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All About Skin Cancer

The entire March issue of Archives of Dermatology appears to be dedicated to skin cancer — melanoma and non-melanoma. 

Basal cell carcinoma (BCC) represents 65% to 75% of all skin cancers. Most occur on sun-exposed parts of the face, ears, scalp, shoulders, and back. Intense short-term UVB exposure is important in the formation of BCC. Clinical features include pearly translucent flesh-colored papules or nodules with superficial telangiectasias (broken blood vessels). More active lesions may have rolled edges or ulcerated centers.

Squamous cell carcinoma (SCC) represent 30% to 65% of all cutaneous malignancies.  SCCs are most attributable to UVB exposure, long-term or accumulative exposure over years. Clinical features include crusted papules and plaques that may become indurated, nodular, or ulcerated. SCC may arise in chronic wounds, scars, and leg ulcers. Recurrent SCC development within 3 years is 18%, a 10-fold higher incidence compared with initial SCC diagnosis in the general population.

Malignant melanoma (MM) represents the most serious of all cutaneous malignancies. It is estimated that approximately 65% to 90% are caused by UV exposure, predominantly UVA. Roughly 10% of all melanoma cases are strictly hereditary.

The ABCD rule outlines the clinical presentation and warning signs of the most common type of melanoma:

  • “A” is for asymmetry (one-half of the mole does not match the other half);
  • “B” is for border irregularity (the edges are ragged, notched, or blurred);
  • “C” is for color (the pigmentation is not uniform, with variable degrees of tan, brown, or black);
  • “D” is for diameter greater than 6 mm (about the size of a pencil eraser).

 Prevention Tips:

  • Children should be taught the correct use of sunscreen.   Sunscreen should be applied to all exposed skin at least 20 minutes before going into the sun, even if it is cloudy outside, and needs to be reapplied every 2 to 3 hours or more frequently if swimming or exercising.   Use at least 1 oz per application, roughly equivalent to the volume of a shot glass.

  • Select a product that contains the highest allowable percentage of zinc oxide (25%) and titanium dioxide (25%). Both do not undergo significant chemical change or photodegradation with exposure to UV light.  Avobenzone (3%) is the only truly effective UVA absorber available and offers the greatest photostability.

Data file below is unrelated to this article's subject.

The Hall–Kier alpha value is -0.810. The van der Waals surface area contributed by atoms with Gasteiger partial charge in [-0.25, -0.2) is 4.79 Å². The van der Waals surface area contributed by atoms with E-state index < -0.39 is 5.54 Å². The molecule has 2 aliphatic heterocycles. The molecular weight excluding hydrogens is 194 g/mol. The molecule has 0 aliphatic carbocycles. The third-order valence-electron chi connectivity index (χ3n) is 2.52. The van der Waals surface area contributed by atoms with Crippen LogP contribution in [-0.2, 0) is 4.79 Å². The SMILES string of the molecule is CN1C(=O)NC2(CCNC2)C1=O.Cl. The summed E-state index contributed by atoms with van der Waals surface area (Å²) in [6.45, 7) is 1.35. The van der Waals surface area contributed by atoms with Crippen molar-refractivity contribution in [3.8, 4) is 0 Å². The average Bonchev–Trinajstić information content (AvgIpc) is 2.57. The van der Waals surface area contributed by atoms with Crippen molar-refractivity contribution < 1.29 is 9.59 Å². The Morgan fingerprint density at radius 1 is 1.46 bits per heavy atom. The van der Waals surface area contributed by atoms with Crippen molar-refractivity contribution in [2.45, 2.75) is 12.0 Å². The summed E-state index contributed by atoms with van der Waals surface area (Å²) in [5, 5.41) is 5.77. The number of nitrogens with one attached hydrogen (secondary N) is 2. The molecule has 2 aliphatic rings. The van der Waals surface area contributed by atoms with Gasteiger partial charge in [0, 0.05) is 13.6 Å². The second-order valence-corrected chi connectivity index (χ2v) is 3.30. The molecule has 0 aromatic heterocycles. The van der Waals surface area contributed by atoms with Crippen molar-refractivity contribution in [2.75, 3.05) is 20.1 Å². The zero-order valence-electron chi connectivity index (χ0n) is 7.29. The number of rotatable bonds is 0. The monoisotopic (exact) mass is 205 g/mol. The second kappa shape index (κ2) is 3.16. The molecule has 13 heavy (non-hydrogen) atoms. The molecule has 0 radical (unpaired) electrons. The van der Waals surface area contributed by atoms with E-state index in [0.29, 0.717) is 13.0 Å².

• Everyone needs to wear a hat and sunglasses with 99% to 100% UVA absorption.
  • Exposure should be avoided between the hours of 10 AM and 4 PM when the sun is the strongest.  Sun-protective clothing and shade are helpful in avoiding exposure.
  • There is no such thing as a safe tan.  This includes those gotten in tanning salons.

Recent News Stories

Non-Melanoma Skin Cancer Cases Jump:  Dr. Jennifer Ashton Discusses Most Common Cancer, Risk Factors, When to Go to the Doctor

Skin Cancer Epidemic?  — Dr Sanjaya Gupta, CNN

Melanoma Related News:

A mother’s inspirational skin cancer battle By Jane Elliott, Health reporter, BBC News

Katie’s Fight  — the blog of the woman featured in the BBC story

Related blog posts:

Sun Protection (March 19, 2009)

Melanoma Review (February 25, 2008)

Skin Cancer—Melanoma (December 8, 2008)

Melanoma Skin Screening Is Important (April 29, 2009)

Skin Cancer — Basal Cell Carcinoma  (December 3, 2008)

Skin Cancer – Squamous Cell Carcinoma  (December 4, 2008)

Moles Should Not Be Treated by Lasers  (July 27, 2009)

Tanning Beds = High Cancer Risk (August 3, 2009)


Incidence Estimate of Nonmelanoma Skin Cancer in the United States, 2006; Arch Dermatol. 2010;146(3):283-287; Howard W. Rogers; Martin A. Weinstock; Ashlynne R. Harris; Michael R. Hinckley; Steven R. Feldman; Alan B. Fleischer; Brett M. Coldiron

Increased Risk of Second Primary Cancers After a Diagnosis of Melanoma; Arch Dermatol. 2010;146(3):265-272.; Porcia T. Bradford; D. Michal Freedman; Alisa M. Goldstein; Margaret A. Tucker

Economic Burden of Melanoma in the Elderly Population: Population-Based Analysis of the Surveillance, Epidemiology, and End Results (SEER)–Medicare Data; Arch Dermatol. 2010;146(3):249-256; Anne M. Seidler; Michelle L. Pennie; Emir Veledar; Steven D. Culler; Suephy C. Chen

*This blog post was originally published at Suture for a Living*

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